FOR the first time in over half a century, Huddersfield are proudly sitting at the very top of the rugby league tree.
Not since the mid-1950s and the era of the likes of Lionel Cooper, Russell Pepperell and Johnny Hunter has a side from the town led the nation's premier competition.
Even when Fartown lifted the League Championship trophy in 1962, they finished fourth in the table and emerged victorious via the end-of-season play-offs.
Obviously, thoughts of repeating that feat in Super League IX could be some way off, and by early tonight the Giants could be knocked off the top spot.
But such was the manner in which they destroyed a Widnes side that, on paper at least, was arguably stronger than their visitors, surely no-one could deny the Giants their moment of early-season glory.
When it came to the heat of battle the Vikings simply had no answer to the guile of scrum half Paul March, the dynamism of stand-off Stanley Gene, the bite of the Giants pack and the pace of the Giants backs.
In every key area of the game Huddersfield were different class.
In attack they were far sharper, while in defence they were rock solid.
Even referee Steve Ganson couldn't knock the Giants out of their stride and give the Vikings a helping hand.
Despite awarding Widnes eight first-half penalties to two and sin-binning Darren Fleary, for obstruction, and Paul Reilly (interference) - he also binned Widnes hooker Shane Millard for a punch on Stuart Jones - the visitors were always on top.
The Giants' start may have been a little shaky as they were forced to concede a goalline drop-out after just two minutes and were fortunate to see Jules O'Neill shoot wide with a relatively easy penalty attempt.
But from the moment man-of-the-match March latched on to a loose ball following a dreadful misunderstanding between Andy Hay and Julian O'Neill and raced away to score under the posts after 12 minutes, there was going to be only one winner.
March added the first of his seven goals from eight attempts to notch a total points tally of 22 and the Giants were on their way.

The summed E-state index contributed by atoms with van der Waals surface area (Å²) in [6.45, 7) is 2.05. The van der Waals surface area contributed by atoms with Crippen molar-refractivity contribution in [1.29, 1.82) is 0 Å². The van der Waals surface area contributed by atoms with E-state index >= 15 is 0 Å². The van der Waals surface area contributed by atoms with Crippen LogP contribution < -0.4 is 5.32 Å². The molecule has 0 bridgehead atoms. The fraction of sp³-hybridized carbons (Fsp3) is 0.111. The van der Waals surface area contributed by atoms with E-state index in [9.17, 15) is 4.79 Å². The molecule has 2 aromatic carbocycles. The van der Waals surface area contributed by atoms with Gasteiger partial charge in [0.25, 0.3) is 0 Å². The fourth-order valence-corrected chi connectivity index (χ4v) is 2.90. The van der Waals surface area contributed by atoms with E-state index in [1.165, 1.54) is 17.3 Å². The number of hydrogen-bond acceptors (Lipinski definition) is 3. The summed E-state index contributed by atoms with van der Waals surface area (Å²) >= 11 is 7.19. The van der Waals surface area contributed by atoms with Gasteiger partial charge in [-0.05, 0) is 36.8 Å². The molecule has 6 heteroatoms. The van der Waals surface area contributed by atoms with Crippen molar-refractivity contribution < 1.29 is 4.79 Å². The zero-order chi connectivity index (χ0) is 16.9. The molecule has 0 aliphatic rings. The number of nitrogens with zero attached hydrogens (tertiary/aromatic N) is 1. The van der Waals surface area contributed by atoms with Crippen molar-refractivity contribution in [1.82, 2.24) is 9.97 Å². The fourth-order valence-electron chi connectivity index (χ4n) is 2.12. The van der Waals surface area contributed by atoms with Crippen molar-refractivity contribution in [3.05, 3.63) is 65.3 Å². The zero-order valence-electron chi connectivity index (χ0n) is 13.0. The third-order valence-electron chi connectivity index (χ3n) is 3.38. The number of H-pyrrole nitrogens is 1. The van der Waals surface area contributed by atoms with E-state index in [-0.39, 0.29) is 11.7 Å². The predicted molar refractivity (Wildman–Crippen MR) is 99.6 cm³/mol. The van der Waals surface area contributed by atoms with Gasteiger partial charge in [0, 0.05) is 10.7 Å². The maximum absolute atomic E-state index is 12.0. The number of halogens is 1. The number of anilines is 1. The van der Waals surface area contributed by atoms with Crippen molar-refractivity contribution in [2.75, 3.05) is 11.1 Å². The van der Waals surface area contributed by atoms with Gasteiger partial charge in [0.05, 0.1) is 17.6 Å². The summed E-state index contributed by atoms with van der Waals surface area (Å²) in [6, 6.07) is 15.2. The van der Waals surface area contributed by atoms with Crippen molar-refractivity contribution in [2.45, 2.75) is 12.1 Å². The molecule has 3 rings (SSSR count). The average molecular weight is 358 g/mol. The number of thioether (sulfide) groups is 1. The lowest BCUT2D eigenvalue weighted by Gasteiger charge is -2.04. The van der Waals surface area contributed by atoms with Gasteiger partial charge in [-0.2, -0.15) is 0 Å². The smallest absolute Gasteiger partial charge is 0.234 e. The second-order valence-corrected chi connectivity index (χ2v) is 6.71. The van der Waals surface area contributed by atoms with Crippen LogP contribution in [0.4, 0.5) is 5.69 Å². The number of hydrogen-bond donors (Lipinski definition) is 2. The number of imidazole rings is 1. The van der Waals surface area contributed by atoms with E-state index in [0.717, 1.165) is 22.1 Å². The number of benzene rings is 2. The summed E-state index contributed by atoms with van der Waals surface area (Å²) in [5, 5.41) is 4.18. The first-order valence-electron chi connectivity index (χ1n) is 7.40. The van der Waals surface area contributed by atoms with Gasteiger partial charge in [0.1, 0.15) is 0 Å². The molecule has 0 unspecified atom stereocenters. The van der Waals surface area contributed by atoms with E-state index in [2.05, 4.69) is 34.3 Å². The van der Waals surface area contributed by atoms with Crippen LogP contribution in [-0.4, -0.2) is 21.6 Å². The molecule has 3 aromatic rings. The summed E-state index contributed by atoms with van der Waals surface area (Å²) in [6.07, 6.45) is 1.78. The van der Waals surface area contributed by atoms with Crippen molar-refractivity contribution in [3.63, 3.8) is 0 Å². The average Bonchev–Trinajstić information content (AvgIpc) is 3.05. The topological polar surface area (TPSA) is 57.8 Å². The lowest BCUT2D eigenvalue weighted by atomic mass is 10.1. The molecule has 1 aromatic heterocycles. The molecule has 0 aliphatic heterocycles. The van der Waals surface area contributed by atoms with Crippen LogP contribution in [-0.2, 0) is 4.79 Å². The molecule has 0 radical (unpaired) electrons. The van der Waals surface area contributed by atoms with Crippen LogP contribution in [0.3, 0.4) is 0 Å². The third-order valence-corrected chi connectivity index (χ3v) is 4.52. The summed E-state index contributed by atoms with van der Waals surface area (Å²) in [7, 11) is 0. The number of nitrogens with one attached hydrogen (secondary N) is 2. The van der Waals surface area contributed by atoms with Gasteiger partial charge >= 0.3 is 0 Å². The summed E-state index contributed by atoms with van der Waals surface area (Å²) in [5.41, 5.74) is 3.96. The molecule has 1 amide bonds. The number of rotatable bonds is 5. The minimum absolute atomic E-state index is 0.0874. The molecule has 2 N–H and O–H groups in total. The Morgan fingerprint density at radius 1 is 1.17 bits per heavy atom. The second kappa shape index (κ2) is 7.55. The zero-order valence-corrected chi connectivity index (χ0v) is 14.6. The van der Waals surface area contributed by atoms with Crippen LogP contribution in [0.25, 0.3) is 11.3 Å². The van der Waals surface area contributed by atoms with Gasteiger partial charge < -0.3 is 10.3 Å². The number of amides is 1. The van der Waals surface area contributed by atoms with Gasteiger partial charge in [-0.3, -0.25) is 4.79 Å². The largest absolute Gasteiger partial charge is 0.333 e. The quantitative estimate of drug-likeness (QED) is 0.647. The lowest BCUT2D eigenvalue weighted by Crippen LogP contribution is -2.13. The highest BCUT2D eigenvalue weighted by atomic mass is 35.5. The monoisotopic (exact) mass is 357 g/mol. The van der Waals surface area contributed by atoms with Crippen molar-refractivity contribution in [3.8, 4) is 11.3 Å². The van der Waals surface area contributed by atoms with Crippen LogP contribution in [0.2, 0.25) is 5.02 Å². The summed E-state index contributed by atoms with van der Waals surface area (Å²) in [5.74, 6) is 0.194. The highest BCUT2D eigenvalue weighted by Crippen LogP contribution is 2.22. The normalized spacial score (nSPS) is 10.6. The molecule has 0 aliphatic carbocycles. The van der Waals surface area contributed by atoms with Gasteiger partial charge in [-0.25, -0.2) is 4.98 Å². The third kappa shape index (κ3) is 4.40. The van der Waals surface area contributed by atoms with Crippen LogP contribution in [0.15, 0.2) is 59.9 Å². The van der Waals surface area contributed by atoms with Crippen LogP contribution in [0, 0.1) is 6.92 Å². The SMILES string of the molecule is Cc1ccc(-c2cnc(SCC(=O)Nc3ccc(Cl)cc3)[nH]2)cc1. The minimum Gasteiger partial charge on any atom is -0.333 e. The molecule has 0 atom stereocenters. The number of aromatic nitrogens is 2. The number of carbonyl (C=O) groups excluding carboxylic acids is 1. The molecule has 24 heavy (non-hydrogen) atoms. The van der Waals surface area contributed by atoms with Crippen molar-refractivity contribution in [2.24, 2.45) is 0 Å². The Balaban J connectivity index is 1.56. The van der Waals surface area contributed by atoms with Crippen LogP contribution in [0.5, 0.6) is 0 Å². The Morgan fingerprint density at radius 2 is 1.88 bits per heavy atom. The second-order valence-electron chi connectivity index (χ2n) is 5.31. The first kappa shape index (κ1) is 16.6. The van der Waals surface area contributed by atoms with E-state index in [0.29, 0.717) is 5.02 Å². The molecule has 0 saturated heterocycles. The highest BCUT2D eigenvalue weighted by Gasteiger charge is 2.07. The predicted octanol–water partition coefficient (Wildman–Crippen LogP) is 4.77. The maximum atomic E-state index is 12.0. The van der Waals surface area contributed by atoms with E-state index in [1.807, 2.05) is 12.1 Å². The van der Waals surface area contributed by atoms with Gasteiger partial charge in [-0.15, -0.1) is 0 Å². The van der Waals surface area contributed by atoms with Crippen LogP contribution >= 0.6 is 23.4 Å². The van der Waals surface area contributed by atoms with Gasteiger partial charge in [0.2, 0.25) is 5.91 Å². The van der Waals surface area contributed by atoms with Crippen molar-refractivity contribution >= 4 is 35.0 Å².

By the 16th minute the lead was up to eight thanks to a penalty, and five minutes later it had been increased to 14, courtesy of a Gene special.
The Papua New Guinean may have been relatively subdued against Pia a week ago after suffering a badly broken nose during the early stages.
But he more than made up for his misfortune against the Vikings as he spotted a gap on halfway, raced through at lightning speed, bumped off a defender and then rounded full-back Paul Atcheson to score what was a truly magical try right by the posts.
Jules O'Neill briefly hit back with a Widnes try, which he also converted, in the 28th minute, but even at that stage few alarm bells were ringing inside the Giants camp.
Instead, the visitors increased the tempo and regained their 14-point advantage on the stroke of half-time as Reilly and Marcus St Hilaire combined from deep to hand Gene his second.
Even better was to follow within 25 seconds of the restart as March raced clear from deep before releasing Julian Bailey, who strolled almost effortlessly through several so-called attempted tackles. And this effectively signalled the end of the Widnes challenge.
The more the game progressed, the tighter the Giants defensive grip became, and apart from one long-range effort when Hefin O'Hare produced a bone-crunching tryscoring tackle on Bird, the Vikings never looked like scoring.
By contrast, Huddersfield created several more chances, but had to settle for two from March, after superb work from Eorl Crabtree, and a close-range effort from Chris Nero - his first for the club.
Any thoughts that the Giants would struggle without the likes of top injured trio Brandon Costin, Darren Turner and Jin Gannon could not have been more off the mark.